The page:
I was awake at 3.30am (BST) when the news of Chadwick Boseman’s death was announced. I instantly thought it was a joke, or that I was dreaming only to see the influx of heartbreak and sadness on my twitter timeline. This was a man who was our real life superhero. Not just in his portrayal of King T’Challa but as Jackie Robinson, James Brown and Thurgood Marshall; all powerful roles of black icons.
Whilst he was alive he was intentional with playing characters that represented the black community in a positive light. In his Howard commencement address he highlighted that he was blackballed for asking why a character he was casted as, was a stereotypical black man with no dad and a drug addict mother. That situation led him to stay true to himself by ensuring he changed the black narrative through his works. This was a man who battled colon cancer for four years, without it being public knowledge, yet produced his greatest works. In a year where we have lost a lot of heroes from Kobe Bryant to our family members impacted by Covid; all whilst demanding that our lives matter. This hurts.
The Black Panther movie was one of the most moving displays of black representation that I have ever seen. When we hosted 240 black people at the premiere, the atmosphere was electric and the pride glowed in each one of us. The portrayal of Wakanda is symbolic of today’s society, and there are lessons black people can learn about the utility of technology to innovate and uplift. Technology is the future, and the film highlighted the collective possibility of black people being able to economically and socially impact our community to change the ‘black narrative’. The film was impactful in so many ways, and it really opened my eyes to the strength of the black pound, and what we can achieve when we come together. Wakanda no longer needs to be this fictitious country that we look towards, when we can make it a reality in the very countries we reside in.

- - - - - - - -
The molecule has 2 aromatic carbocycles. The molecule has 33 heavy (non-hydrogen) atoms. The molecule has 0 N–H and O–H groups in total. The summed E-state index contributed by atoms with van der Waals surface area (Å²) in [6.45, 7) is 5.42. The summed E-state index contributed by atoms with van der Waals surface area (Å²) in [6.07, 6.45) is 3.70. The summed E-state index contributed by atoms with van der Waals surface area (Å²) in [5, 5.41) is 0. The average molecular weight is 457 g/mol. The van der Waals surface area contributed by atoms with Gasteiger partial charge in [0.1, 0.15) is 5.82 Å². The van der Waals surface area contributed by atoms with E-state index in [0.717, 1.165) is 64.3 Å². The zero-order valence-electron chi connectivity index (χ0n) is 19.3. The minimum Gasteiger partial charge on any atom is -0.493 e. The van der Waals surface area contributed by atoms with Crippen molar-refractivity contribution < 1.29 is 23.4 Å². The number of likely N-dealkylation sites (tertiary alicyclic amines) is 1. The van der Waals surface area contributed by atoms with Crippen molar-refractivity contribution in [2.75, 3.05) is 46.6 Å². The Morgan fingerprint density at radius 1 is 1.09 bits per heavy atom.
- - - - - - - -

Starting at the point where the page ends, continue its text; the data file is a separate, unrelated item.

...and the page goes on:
It is in these times that we, as a community, must come together and realise the potential in every one of us. We should learn from the message in the Black Panther, and use our voices, to uplift, inspire and be the best versions of ourselves. Chadwick Boseman’s continual efforts to display this through his movies should never be forgotten. Each and every one of us can make an impact — our lives do matter.
Let’s use the pain of 2020 to fuel our purpose ✊🏾
Founder & CEO